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Re: low dose risperdal as dopamine agonist?

Posted by Phillipa on October 2, 2007, at 13:31:34

In reply to low dose risperdal as dopamine agonist?, posted by nellie7 on October 2, 2007, at 8:35:51

Here's some more info. Phillipa

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Systematic (IUPAC) name
CAS number 106266-06-2
ATC code N05AX08
PubChem 5073
DrugBank APRD00187
Chemical data
Formula C23H27FN4O2
Mol. mass 410.485 g/mol
Pharmacokinetic data
Bioavailability 70% (oral)
Metabolism Hepatic (CYP2D6-mediated)
Half life 320 hours
Excretion Urinary
Therapeutic considerations
Pregnancy cat. C

Legal status ℞ Prescription only

Routes Oral and extended-release intramuscular injection

Risperdal tabletsRisperidone (pronounced Ris-PER-ǐ-dōn and sold under the trade name Risperdal in the United States, Canada, the United Kingdom and several other countries, Risperdal or Ridal in New Zealand, Rispolept in Eastern Europe, and Belivon, or Rispen elsewhere) is an atypical antipsychotic medication developed by Janssen Pharmaceutica. It was approved by the United States Food and Drug Administration (FDA) in 1993[1] for the treatment of schizophrenia. On Wednesday, August 22, 2007, Risperdal was approved as the only drug agent available for treatment of schizophrenia in children ages 1318; it was also approved that same day for treatment of bipolar disorder in youths ages 1018, joining lithium. Risperidone contains the functional groups of benzisoxazole and piperidine as part of its molecular structure. In 2003 the FDA approved risperidone for the short-term treatment of the mixed and manic states associated with bipolar disorder. In 2006 the FDA approved risperidone for the treatment of irritability in children and adolescents with autism. Like other atypical antipsychotics, it has also been used "off-label" for the treatment of anxiety disorders, such as Obsessive-Compulsive disorder; severe, treatment-resistant depression with or without psychotic features; Tourette's disorder; disruptive behavior disorders in children; and eating disorders, among others.[2]

Janssen's patent on Risperdal expires on December 29, 2007, opening the market for cheaper generic versions of the drug from other companies; however, Janssen will continue to have exclusive marketing rights until June 29, 2008, as the result of a pediatric extension.

Risperidone is available as a tablet in 0.25, 0.5, 1, 2, 3 and 4 mg sizes, and as a 25 mg, 37.5 mg or 50 mg ampoule Risperdal Consta, which is a depot injection administered once every two weeks. It is also available as a wafer Risperdal Quicklets.

Contents [hide]
1 Side effects
2 Pharmacology
3 References
4 External links

[edit] Side effects
Common side effects include akathisia, anxiety, insomnia, low blood pressure, muscle stiffness, muscle pain, sedation, tremors, increased salivation, and stuffy nose. Risperidone has been associated with minimal to moderate weight gain, with one study finding that 26 to 38 percent of participants on the drug experienced weight gain.[3] It has also been known to cause sexual dysfunction such as retrograde ejaculation.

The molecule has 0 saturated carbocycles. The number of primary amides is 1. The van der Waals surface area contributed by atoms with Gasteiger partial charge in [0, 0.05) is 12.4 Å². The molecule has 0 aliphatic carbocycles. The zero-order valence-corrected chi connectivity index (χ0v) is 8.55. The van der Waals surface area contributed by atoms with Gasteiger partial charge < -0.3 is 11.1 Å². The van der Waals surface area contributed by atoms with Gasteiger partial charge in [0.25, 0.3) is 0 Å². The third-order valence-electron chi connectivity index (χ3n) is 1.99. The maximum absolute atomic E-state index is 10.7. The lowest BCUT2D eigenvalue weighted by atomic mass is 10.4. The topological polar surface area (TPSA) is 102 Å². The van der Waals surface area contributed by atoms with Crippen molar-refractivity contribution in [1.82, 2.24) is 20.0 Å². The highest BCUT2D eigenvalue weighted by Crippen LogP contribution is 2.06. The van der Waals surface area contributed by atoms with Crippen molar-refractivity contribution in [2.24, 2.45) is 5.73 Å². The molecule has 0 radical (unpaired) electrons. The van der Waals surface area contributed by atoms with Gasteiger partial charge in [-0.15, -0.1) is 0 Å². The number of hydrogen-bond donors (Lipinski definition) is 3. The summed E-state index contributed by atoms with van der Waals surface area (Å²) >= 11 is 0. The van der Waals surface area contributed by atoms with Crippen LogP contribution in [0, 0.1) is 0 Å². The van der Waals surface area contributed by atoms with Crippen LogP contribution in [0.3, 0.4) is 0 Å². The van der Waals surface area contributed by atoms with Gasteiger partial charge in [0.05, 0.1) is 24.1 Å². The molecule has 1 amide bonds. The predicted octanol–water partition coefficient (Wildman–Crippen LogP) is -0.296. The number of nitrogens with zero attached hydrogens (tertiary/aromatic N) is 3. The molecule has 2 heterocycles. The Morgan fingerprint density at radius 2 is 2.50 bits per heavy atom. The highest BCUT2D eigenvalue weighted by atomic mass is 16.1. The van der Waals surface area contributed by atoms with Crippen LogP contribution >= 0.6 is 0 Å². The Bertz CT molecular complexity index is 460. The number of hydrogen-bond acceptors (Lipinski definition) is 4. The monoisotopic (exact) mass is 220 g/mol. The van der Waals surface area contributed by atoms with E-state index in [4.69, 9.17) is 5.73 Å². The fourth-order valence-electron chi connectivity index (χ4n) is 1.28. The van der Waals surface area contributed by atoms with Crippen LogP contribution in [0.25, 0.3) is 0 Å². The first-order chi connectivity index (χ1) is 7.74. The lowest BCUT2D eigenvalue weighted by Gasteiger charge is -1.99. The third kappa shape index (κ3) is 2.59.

Occasionally breast tenderness and eventually lactation in both genders may occur. Many antipsychotics are known to increase prolactin because they inhibit dopamine. However, risperidone is known to increase prolactin to a greater extent than most other antipsychotics, such as quetiapine. It is thought that once risperidone raises prolactin, it may cause tumors in the pituitary gland. This may recur even if the patient has switched to a different antipsychotic.[4]

Like all antipsychotics, risperidone can potentially cause tardive dyskinesia (TD), extrapyramidal symptoms (EPS), and neuroleptic malignant syndrome (NMS), although the risk is generally less than for the older typical antipsychotics.

Also, like all atypical antipsychotics, risperidone can trigger diabetes and more serious conditions of glucose metabolism, including ketoacidosis and hyperosmolar coma.[5]

[edit] Pharmacology

Risperidone's receptor profile

The image above is proposed for deletion. See images and media for deletion to help reach a consensus on what to do.Risperidone is a strong dopamine blocker (antagonist); i.e., it inhibits functioning of postsynaptic dopamine receptors.

Risperidone also acts as a 5-HT2A antagonist, and can be used to quickly and effectively block the effects of 5-HT2A agonist drugs such as LSD. However, the use of antipsychotics on people under the influence of LSD is reportedly extremely unpleasant, with some describing it as a "chemical straitjacket[cite this quote]". As a result, diazepam is often recommended to reduce the anxiety of a bad trip.[citation needed]

It reaches peak plasma levels quickly regardless of whether it is administered as a liquid or pill. The strong dopamine-blocking reaction is known to make some people feel nauseated if they do things that normally trigger the dopamine response, such as eat a pleasing meal or experience orgasm. Risperidone is metabolised fairly quickly, so this potential for nausea subsides usually in two to three hours.

An intramuscular preparation, marketed as Risperdal Consta, can be given once every two weeks. It is slowly released from the injection site. It can be useful in patients who have difficulty taking oral medication for any reason. Some people prefer a once-every-two-weeks injection to daily pills. It also helps the physician insure compliance. Doses range from 25 to 50 mg given as an intramuscular injection once every two weeks.




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